Good writeup, but the pics are MIA...
http://www.wranglerforum.com/f19/san...ics-82579.html


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  #5  
Old November 4th, 2013, 07:48
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Ivan Ivan is offline
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Re: Double Sanden compressors!

Subcribed! Awesome write up!
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  #6  
Old November 4th, 2013, 08:25
ert01 ert01 is offline
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Re: Double Sanden compressors!

Agreed!

Very nice work. Seems like a lot had to go into this project but it looks well thought out. I ran my factory sanden as oba on my old jeep and never knew about plugging that hole for the oil... very neat idea. I like the idea of a grease packed compressor also. Curious though how that will hold up over time considering it was never designed to be run like that.
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  #7  
Old November 4th, 2013, 09:19
G2WANIT G2WANIT is offline
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Re: Double Sanden compressors!

Thanks for the props guys.

Just realized that I hadn't posted the link to my washer reservoir and coolant overflow relocation - it's here in my build thread. (Actually, I just posted it )

Quote:
Originally Posted by ert01 View Post
Curious though how that will hold up over time considering it was never designed to be run like that.
Good point! From what I've read on the S10 forum, most guys can run it for a year or two in their application before it fails. Of course they have crazy cycle times (airing airbags up and down) and they run them with 3-5 gal tanks at anywhere from 200-400 psi... From what I've read on some forums, in off-road applications it can last 2-5 years before failing.

Recently I read a post where the user claims to have discovered the reason behind the failures, which can be resolved with an additional grease zerk install. I plan to do this additional mod this winter:
http://4bangerjp.com/forums/index.php?topic=10713.0
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Old November 4th, 2013, 12:23
WB9YZU WB9YZU is offline
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Re: Double Sanden compressors!

I never heard of that mod either.
If you install a tool oiler before the compressor an an oil separator after it, all you need to do is add oil once and again. No disassembly required. Lots of info on this right here on the forum. I use ATF because it is light and has very good lubricating properties. Oil hole on inside of oiler goes down so it sits in the oil.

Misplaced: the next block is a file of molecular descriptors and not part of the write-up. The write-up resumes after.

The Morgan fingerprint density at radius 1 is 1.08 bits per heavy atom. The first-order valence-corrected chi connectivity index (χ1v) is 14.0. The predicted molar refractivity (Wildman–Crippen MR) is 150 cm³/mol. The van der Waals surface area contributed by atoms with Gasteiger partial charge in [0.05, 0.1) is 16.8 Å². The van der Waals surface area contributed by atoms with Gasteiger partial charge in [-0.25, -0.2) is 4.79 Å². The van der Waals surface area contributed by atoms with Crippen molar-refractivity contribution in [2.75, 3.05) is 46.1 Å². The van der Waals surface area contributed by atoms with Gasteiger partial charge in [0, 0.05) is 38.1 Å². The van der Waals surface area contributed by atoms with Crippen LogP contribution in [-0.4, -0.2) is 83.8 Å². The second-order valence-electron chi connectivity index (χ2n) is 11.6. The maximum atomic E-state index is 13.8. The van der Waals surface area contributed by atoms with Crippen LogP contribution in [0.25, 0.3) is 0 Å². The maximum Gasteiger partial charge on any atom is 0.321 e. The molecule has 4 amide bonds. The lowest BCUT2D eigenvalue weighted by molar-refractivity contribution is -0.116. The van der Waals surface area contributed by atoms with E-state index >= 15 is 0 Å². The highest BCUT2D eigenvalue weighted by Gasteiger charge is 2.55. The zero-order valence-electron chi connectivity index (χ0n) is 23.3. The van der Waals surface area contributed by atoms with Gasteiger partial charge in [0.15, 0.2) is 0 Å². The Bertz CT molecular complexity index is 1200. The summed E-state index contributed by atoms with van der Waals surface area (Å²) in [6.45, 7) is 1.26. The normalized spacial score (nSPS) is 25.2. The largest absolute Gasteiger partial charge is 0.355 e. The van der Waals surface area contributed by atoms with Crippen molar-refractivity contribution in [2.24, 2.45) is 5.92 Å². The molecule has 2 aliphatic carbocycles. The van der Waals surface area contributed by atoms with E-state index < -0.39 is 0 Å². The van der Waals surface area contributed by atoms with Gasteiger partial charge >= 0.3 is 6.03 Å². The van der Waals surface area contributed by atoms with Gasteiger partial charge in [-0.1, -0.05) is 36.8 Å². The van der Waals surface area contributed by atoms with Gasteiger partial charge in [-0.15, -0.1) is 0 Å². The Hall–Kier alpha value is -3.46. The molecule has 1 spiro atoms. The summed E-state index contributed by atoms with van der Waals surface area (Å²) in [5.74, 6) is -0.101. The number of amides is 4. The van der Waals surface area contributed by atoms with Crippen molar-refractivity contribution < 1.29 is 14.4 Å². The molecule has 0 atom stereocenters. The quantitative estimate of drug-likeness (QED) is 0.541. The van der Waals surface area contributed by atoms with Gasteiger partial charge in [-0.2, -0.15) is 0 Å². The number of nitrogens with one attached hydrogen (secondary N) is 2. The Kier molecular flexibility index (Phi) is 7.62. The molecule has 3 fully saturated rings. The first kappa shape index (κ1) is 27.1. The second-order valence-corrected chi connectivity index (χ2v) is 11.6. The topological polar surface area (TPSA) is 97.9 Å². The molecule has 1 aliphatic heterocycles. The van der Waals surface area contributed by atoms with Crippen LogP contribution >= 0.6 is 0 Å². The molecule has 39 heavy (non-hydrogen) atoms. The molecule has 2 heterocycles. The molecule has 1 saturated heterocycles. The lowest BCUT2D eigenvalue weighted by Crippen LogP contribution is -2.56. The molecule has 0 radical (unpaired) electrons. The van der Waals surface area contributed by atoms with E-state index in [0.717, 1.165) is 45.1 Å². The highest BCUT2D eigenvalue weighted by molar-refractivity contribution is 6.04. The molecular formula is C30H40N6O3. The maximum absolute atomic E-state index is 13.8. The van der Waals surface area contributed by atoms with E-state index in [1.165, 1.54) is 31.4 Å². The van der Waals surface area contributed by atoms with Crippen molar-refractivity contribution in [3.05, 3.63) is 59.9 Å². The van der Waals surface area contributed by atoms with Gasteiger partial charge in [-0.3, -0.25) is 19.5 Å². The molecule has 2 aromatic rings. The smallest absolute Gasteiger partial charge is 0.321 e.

Nice write up, always nice to see another way of skinning the cat. Hopefully someone will archive it.

Last edited by WB9YZU; November 4th, 2013 at 12:26.
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  #9  
Old November 4th, 2013, 13:37
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Re: Double Sanden compressors!

Quote:
Originally Posted by G2WANIT View Post
Good point! From what I've read on the S10 forum, most guys can run it for a year or two in their application before it fails. Of course they have crazy cycle times (airing airbags up and down) and they run them with 3-5 gal tanks at anywhere from 200-400 psi... From what I've read on some forums, in off-road applications it can last 2-5 years before failing.

Recently I read a post where the user claims to have discovered the reason behind the failures, which can be resolved with an additional grease zerk install. I plan to do this additional mod this winter:
http://4bangerjp.com/forums/index.php?topic=10713.0
Interesting... I would have thought the failures occurred because there was no lubrication between the pistons and the cylinder walls.
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Old November 4th, 2013, 18:10
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MrShaft696 MrShaft696 is offline
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Re: Double Sanden compressors!

very cool mod, hard for me to fathom because I don't require a/c in my jeep, & have less that 100bucks in OBA, nice job.
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Old November 4th, 2013, 18:27
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kastein kastein is offline
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Re: Double Sanden compressors!

That is really, really cool. Thanks for posting it.

Only one question, and you may have answered it... where the bracket sandwiches between the stock compressor and the stock bracket, you add like 1/8" in height. Did you space the other two feet on the stock compressor up the same amount to avoid bending the bolts or is the stock compressor mounted at a slight angle now?